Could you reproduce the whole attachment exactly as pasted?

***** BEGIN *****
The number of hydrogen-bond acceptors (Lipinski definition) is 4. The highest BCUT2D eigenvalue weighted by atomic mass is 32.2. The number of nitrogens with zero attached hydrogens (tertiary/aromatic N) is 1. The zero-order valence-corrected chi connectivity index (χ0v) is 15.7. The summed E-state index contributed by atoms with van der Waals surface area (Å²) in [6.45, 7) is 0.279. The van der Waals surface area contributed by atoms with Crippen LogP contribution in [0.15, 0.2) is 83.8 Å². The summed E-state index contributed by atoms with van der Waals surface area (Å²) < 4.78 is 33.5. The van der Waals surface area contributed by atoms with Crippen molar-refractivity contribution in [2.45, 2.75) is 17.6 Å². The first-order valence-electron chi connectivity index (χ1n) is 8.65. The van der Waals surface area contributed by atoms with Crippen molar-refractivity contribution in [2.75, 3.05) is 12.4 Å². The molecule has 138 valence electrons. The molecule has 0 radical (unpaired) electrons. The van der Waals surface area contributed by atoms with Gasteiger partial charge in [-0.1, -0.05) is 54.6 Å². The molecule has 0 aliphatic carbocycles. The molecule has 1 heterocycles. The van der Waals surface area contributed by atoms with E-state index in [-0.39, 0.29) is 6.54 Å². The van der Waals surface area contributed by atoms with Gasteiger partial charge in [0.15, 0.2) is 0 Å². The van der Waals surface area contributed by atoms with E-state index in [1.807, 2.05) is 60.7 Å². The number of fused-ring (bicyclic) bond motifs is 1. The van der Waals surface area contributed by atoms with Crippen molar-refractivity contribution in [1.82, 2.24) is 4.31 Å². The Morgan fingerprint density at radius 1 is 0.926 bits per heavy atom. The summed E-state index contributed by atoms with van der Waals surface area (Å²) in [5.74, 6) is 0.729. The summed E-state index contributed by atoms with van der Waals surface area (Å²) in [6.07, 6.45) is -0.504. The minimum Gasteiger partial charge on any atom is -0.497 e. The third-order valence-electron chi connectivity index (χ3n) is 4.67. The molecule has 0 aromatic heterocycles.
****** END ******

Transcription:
The number of hydrogen-bond acceptors (Lipinski definition) is 4. The highest BCUT2D eigenvalue weighted by atomic mass is 32.2. The number of nitrogens with zero attached hydrogens (tertiary/aromatic N) is 1. The zero-order valence-corrected chi connectivity index (χ0v) is 15.7. The summed E-state index contributed by atoms with van der Waals surface area (Å²) in [6.45, 7) is 0.279. The van der Waals surface area contributed by atoms with Crippen LogP contribution in [0.15, 0.2) is 83.8 Å². The summed E-state index contributed by atoms with van der Waals surface area (Å²) < 4.78 is 33.5. The van der Waals surface area contributed by atoms with Crippen molar-refractivity contribution in [2.45, 2.75) is 17.6 Å². The first-order valence-electron chi connectivity index (χ1n) is 8.65. The van der Waals surface area contributed by atoms with Crippen molar-refractivity contribution in [2.75, 3.05) is 12.4 Å². The molecule has 138 valence electrons. The molecule has 0 radical (unpaired) electrons. The van der Waals surface area contributed by atoms with Gasteiger partial charge in [-0.1, -0.05) is 54.6 Å². The molecule has 0 aliphatic carbocycles. The molecule has 1 heterocycles. The van der Waals surface area contributed by atoms with E-state index in [-0.39, 0.29) is 6.54 Å². The van der Waals surface area contributed by atoms with Gasteiger partial charge in [0.15, 0.2) is 0 Å². The van der Waals surface area contributed by atoms with E-state index in [1.807, 2.05) is 60.7 Å². The number of fused-ring (bicyclic) bond motifs is 1. The van der Waals surface area contributed by atoms with Crippen molar-refractivity contribution in [1.82, 2.24) is 4.31 Å². The Morgan fingerprint density at radius 1 is 0.926 bits per heavy atom. The summed E-state index contributed by atoms with van der Waals surface area (Å²) in [5.74, 6) is 0.729. The summed E-state index contributed by atoms with van der Waals surface area (Å²) in [6.07, 6.45) is -0.504. The minimum Gasteiger partial charge on any atom is -0.497 e. The third-order valence-electron chi connectivity index (χ3n) is 4.67. The molecule has 0 aromatic heterocycles.